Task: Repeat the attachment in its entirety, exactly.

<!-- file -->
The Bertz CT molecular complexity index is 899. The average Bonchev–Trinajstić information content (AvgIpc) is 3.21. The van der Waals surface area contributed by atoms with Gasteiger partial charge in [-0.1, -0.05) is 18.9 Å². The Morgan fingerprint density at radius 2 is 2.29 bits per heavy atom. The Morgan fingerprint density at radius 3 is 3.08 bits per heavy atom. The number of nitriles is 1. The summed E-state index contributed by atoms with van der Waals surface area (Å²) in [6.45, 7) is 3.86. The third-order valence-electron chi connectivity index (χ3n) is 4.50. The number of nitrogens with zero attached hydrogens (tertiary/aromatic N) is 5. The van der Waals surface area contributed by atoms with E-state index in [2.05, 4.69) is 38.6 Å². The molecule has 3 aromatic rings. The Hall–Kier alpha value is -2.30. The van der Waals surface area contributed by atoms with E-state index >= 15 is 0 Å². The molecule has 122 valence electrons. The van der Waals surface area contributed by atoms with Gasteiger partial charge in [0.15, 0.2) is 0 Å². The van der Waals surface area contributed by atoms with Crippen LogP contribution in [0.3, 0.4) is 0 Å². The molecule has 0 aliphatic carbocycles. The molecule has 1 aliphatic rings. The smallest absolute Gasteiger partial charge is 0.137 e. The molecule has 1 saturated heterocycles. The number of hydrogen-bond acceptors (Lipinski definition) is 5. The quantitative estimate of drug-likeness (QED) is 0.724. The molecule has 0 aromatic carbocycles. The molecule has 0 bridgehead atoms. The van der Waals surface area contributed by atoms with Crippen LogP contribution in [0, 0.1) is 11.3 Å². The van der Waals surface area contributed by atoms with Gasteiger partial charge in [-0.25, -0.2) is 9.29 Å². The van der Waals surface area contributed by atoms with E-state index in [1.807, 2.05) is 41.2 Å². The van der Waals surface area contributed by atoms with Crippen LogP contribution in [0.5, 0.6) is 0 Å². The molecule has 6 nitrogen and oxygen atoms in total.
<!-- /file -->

The Bertz CT molecular complexity index is 899. The average Bonchev–Trinajstić information content (AvgIpc) is 3.21. The van der Waals surface area contributed by atoms with Gasteiger partial charge in [-0.1, -0.05) is 18.9 Å². The Morgan fingerprint density at radius 2 is 2.29 bits per heavy atom. The Morgan fingerprint density at radius 3 is 3.08 bits per heavy atom. The number of nitriles is 1. The summed E-state index contributed by atoms with van der Waals surface area (Å²) in [6.45, 7) is 3.86. The third-order valence-electron chi connectivity index (χ3n) is 4.50. The number of nitrogens with zero attached hydrogens (tertiary/aromatic N) is 5. The van der Waals surface area contributed by atoms with E-state index in [2.05, 4.69) is 38.6 Å². The molecule has 3 aromatic rings. The Hall–Kier alpha value is -2.30. The van der Waals surface area contributed by atoms with E-state index >= 15 is 0 Å². The molecule has 122 valence electrons. The van der Waals surface area contributed by atoms with Gasteiger partial charge in [0.15, 0.2) is 0 Å². The van der Waals surface area contributed by atoms with Crippen LogP contribution in [0.3, 0.4) is 0 Å². The molecule has 0 aliphatic carbocycles. The molecule has 1 aliphatic rings. The smallest absolute Gasteiger partial charge is 0.137 e. The molecule has 1 saturated heterocycles. The number of hydrogen-bond acceptors (Lipinski definition) is 5. The quantitative estimate of drug-likeness (QED) is 0.724. The molecule has 0 aromatic carbocycles. The molecule has 0 bridgehead atoms. The van der Waals surface area contributed by atoms with Crippen LogP contribution in [0, 0.1) is 11.3 Å². The van der Waals surface area contributed by atoms with Gasteiger partial charge in [-0.25, -0.2) is 9.29 Å². The van der Waals surface area contributed by atoms with E-state index in [1.807, 2.05) is 41.2 Å². The van der Waals surface area contributed by atoms with Crippen LogP contribution in [0.5, 0.6) is 0 Å². The molecule has 6 nitrogen and oxygen atoms in total.